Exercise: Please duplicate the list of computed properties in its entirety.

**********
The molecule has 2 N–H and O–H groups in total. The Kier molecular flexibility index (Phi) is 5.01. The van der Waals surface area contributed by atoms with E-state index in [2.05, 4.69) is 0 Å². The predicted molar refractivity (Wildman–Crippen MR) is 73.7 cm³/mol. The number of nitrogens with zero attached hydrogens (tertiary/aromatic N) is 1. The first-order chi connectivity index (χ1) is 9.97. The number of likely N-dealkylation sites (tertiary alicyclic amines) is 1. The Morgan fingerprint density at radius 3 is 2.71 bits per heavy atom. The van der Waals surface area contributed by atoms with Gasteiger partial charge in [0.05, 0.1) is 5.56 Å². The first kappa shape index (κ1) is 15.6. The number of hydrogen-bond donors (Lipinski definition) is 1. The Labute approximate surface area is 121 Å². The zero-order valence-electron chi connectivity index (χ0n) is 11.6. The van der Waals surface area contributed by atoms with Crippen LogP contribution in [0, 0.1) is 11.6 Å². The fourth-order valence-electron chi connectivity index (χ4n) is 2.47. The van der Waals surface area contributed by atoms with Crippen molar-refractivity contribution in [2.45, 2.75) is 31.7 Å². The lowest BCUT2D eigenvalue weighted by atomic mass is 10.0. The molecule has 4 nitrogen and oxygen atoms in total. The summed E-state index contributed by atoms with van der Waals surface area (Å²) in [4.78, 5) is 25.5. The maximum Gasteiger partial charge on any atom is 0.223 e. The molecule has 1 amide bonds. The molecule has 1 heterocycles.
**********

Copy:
The molecule has 2 N–H and O–H groups in total. The Kier molecular flexibility index (Phi) is 5.01. The van der Waals surface area contributed by atoms with E-state index in [2.05, 4.69) is 0 Å². The predicted molar refractivity (Wildman–Crippen MR) is 73.7 cm³/mol. The number of nitrogens with zero attached hydrogens (tertiary/aromatic N) is 1. The first-order chi connectivity index (χ1) is 9.97. The number of likely N-dealkylation sites (tertiary alicyclic amines) is 1. The Morgan fingerprint density at radius 3 is 2.71 bits per heavy atom. The van der Waals surface area contributed by atoms with Gasteiger partial charge in [0.05, 0.1) is 5.56 Å². The first kappa shape index (κ1) is 15.6. The number of hydrogen-bond donors (Lipinski definition) is 1. The Labute approximate surface area is 121 Å². The zero-order valence-electron chi connectivity index (χ0n) is 11.6. The van der Waals surface area contributed by atoms with Crippen LogP contribution in [0, 0.1) is 11.6 Å². The fourth-order valence-electron chi connectivity index (χ4n) is 2.47. The van der Waals surface area contributed by atoms with Crippen molar-refractivity contribution in [2.45, 2.75) is 31.7 Å². The lowest BCUT2D eigenvalue weighted by atomic mass is 10.0. The molecule has 4 nitrogen and oxygen atoms in total. The summed E-state index contributed by atoms with van der Waals surface area (Å²) in [4.78, 5) is 25.5. The maximum Gasteiger partial charge on any atom is 0.223 e. The molecule has 1 amide bonds. The molecule has 1 heterocycles.